A recent Ellie Mae Millennial Tracker Report revealed that borrower credit scores across all loan types declined in 2017.
The report revealed that borrower credit scores for loans made in 2017 were 723. This is slightly down from a 725 score a year ago.
More dramatic decreases were seen in government loan refi’s:
- FHA loans declined to 669 from 678
- VA loans went from 725 to 710.
The dip in credit scores is an indicator that lenders are easing credit standards in attempts to provide home financing to more homeowners and potential buyers.
This can be seen as a good move as long as it is done carefully with an eye on the inherent risks associated with riskier lending.
Here are some interesting (or not so interesting) facts on lending and millennials:
- Biggest increase in borrowers was to those with first names more popular among Millennials; Dylan, Chelsea, Austin, Alexandria, and Taylor
- The biggest decrease was among prior generations like GenXers and the pre-Baby Boomers. Names like Kristen, Stanley, Kurt, and Jaime.
- Men make up the majority of home buyers at about 68%
- The average time to close all loans increased to 44 days, but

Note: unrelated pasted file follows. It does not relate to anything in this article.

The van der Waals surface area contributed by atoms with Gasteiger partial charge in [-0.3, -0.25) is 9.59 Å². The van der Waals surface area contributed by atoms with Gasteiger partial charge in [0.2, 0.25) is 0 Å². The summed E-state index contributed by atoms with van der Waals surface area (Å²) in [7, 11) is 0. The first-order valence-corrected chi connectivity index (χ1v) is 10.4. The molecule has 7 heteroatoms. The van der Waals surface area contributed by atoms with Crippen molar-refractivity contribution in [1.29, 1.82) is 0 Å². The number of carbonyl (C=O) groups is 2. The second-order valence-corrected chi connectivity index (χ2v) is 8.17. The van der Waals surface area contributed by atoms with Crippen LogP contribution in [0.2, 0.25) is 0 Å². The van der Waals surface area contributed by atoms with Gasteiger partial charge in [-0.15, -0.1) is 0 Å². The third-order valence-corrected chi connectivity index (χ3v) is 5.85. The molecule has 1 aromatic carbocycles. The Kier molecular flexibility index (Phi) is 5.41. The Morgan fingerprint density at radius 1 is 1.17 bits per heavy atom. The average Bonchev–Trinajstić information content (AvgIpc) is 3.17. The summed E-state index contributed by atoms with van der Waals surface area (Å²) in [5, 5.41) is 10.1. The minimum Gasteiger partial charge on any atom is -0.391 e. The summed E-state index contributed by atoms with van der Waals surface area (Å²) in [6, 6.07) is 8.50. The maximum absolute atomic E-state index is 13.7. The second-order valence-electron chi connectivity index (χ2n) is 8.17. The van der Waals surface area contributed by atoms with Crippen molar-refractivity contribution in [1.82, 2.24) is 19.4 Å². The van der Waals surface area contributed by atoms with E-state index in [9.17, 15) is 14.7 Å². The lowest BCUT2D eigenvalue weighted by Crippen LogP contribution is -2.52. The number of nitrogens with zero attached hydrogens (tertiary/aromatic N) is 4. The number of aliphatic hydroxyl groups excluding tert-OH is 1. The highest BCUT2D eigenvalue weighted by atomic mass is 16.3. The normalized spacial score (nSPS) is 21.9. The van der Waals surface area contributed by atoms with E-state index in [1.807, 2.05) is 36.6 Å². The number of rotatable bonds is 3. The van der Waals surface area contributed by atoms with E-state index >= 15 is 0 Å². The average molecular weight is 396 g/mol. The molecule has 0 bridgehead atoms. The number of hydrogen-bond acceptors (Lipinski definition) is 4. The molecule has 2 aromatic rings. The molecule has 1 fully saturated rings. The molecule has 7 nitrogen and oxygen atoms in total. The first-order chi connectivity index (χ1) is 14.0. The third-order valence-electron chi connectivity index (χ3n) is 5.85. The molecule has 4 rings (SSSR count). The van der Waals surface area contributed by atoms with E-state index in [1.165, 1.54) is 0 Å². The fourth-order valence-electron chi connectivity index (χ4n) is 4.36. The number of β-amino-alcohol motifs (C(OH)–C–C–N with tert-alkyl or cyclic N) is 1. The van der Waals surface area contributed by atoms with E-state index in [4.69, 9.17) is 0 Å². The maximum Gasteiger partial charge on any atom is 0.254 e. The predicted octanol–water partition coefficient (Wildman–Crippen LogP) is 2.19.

- FHA loan closing time decreased from 46 days in October to 43 days.
So, based on a first name and other data, you may know the type of borrower and the generation of your applicants. This may help you to adjust your services and product delivery accordingly. Every little bit helps.
With the economy improving, we should see more Millennials and other first-time homebuyers, testing the housing market. Eased credit standards, coupled with low down payment loans, like FHA offerings (if you do FHA loans) will help to get these buyers approved for the loans they need.
It’s a matter of them finding affordable housing. Once they do, lenders need to be careful to continue to adequately analyze these buyers to ensure the credit quality and qualifications needed to afford and maintain the home purchased.
Now is not the time to ease credit standards just for the sake of originating a few more loans. We’ve come much too far to go back to the days of high risk, sub-prime type loans. Let’s not forget the lessons we learned.
Quality and compliance are equally as important as increased loan production.